In accordance with the present invention, a method is disclosed which develops growth of a high quality of <111> crystal texture within at least one layer of composition of a magnetic memory cell. The method is comprised of applying the at least one layer of composition within the memory cell with a level of ion energy that is sufficiently high to enable alignment of the at least one layer of composition to a high degree of quality for the <111> crystal texture. While this method is aimed particularly at developing a high degree of quality for the <111> crystal texture within magnetic memory cells, the disclosed method may apply to various other magnetic sensing applications. For example, a magnetic read head used for sensing the magnetic field of a hard drive may benefit from employing the disclosed method. This is especially true now that many magnetic sense heads are using TMR junctions as the sensor.

While the above method is applicable to developing a high degree of quality for the <111> crystal texture in all layers of composition within magnetic memory cells, the method is especially advantageous in tunneling magneto resistive (TMR) junctions (also known as magnetic tunneling junctions, or MTJs). In TMR junctions, a tunneling barrier layer either terminates completely or attenuates to a large degree the continued propagation of the <111> crystal texture field from below into the layers above it. By applying the layer of composition above the tunneling barrier layer using high levels of ion energy, the layer above the tunneling barrier develops the <111> crystal texture despite the existence of the tunneling barrier layer. Thus, if a top-spin valve structure were fabricated, where the FM pinned layer and the pinning layer are above the oxide layer, the FM pinned layer and the pinning layer would have very poor <111> crystal texture. Likewise, if a bottom-spin valve structure were fabricated, where the sense layer is above the oxide layer, the FM sense layer would have very poor <111> crystal texture.

As illustrated in FIG. 1 and FIG. 2, a method 10 in accordance with the present invention is shown for manufacturing a top-spin valve TMR junction 20 such that a high degree of quality of <111> crystal texture is established within layers of composition of the TMR junction. First, the seed layer 21, which establishes the growth of subsequent layers in a <111> crystal texture orientation, and the FM sense layer 22 are applied 11. The FM sense layer 22 may assume the <111> crystal texture established by the seed layer 21. The magnetization vector of the FM sense layer 22 is free to switch orientations, as indicated by the dotted arrow in FIG. 2. The FM sense layer 22 is also referred to as the data layer, because the direction of its magnetization vector determines the value of the data bit stored in the TMR junction 20.

Second, the tunneling barrier layer 23 is applied 12 on the FM sense layer 22. The tunneling barrier layer 23 allows quantum mechanical tunneling to occur between FM sense layer 22 and FM pinned layer 24. This tunneling phenomenon is electron spin dependent, causing resistance of the magnetic tunnel junction to be a function of the relative orientations of the magnetization vectors of the FM pinned layer 24 and the FM sense layer 22. The tunneling barrier layer 23 is grown in an amorphous fashion, which causes the <111> crystal texture of the layers grown above it to be inferior to the layers below it.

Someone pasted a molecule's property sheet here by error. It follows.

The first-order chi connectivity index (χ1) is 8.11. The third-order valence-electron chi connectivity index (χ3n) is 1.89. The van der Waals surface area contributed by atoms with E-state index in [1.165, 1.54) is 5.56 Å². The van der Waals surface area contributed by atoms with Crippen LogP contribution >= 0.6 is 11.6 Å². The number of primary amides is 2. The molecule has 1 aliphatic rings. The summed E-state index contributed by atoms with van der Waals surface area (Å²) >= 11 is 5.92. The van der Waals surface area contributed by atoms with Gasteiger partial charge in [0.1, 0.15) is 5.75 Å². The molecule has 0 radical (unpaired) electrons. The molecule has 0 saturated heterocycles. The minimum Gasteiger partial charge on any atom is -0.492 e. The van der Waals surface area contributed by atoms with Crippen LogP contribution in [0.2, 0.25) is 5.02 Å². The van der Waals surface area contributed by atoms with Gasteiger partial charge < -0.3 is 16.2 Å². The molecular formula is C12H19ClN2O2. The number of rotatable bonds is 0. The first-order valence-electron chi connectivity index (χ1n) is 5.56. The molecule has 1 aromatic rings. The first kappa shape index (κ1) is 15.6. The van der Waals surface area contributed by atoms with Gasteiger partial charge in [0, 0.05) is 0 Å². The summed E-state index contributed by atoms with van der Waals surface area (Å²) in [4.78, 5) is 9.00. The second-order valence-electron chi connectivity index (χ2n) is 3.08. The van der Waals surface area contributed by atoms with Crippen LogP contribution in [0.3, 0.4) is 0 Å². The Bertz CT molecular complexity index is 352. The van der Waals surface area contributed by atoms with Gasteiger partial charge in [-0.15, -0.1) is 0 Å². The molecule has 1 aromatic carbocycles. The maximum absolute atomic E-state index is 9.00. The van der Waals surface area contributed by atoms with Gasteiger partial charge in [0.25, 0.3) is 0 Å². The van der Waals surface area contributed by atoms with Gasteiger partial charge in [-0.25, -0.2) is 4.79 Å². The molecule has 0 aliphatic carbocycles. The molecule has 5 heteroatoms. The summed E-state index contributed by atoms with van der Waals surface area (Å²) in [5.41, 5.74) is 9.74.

Third, an FM pinned layer 24 is applied 13 on the tunneling barrier layer 23 using a level of ion energy that is sufficiently high to facilitate alignment of the FM pinned layer 24 to the high degree of quality for the <111> crystal texture

Fourth, the pinning layer 25 is formed 14 on the FM pinned layer 24. The FM pinning layer 25 may also be applied using high levels of ion energy. The pinning layer 25 does not have a magnetization of its own, but instead forces the magnetization vector of the FM pinned layer 24 to be fixed in one orientation. The pinning layer 25 may be formed from an antiferromagnetic (AFM) material. It is important that the FM pinned layer and the AFM pinning layer establish a high degree of <111> crystal texture because the <111> crystal texture in the pinning 25 and pinned layers 24 creates strong exchange bias for the pinning 25 and pinned layers 24. The strong exchange bias is what forces the FM pinned layer 24 to be fixed in one direction.

As illustrated in FIG. 3, the hysteresis loop 30 of a TMR junction can be altered depending on the level of ion energy used to deposit the AFM pinning layer and the FM pinned layer. A hysteresis loop is a description of the magnetic field strengths required to change the magnetic orientation of a ferromagnetic substance. In FIG. 3, the AFM pinning layer and the FM pinned layer of one TMR junction were deposited using an energy level of 54 Watts 31, while the AFM pinning layer and the FM pinned layer of a second TMR junction were deposited using an energy level of 108 Watts 32. As a result, the magnetic field required to change the magnetic orientation of the FM pinned layer deposited at 108 W was approximately 100 Oe more than for the FM pinned layer deposited at 54 W. This increase occurs because of the better <111> crystal texture that was established in the AFM pinning layer and the FM pinned in the second TMR junction due to the higher energy levels used when depositing its FM pinned layer. The resultant <111> crystal texture creates a strong exchange bias for the pinned and pinning layers, which causes the pinned layer's magnetic orientation to be “pushed”, or “fixed” in one orientation. Because this “push” is higher in the FM pinned layer deposited at 108 W than it is in the FM pinned layer deposited at 54 W, it requires a higher magnetic field to change the magnetization vector of the FM pinned layer deposited at 108 W. This is a very desirable result in a pinned layer, since it's purpose is to be fixed in one direction so that it can be used as a reference layer in relation to the FM sense layer.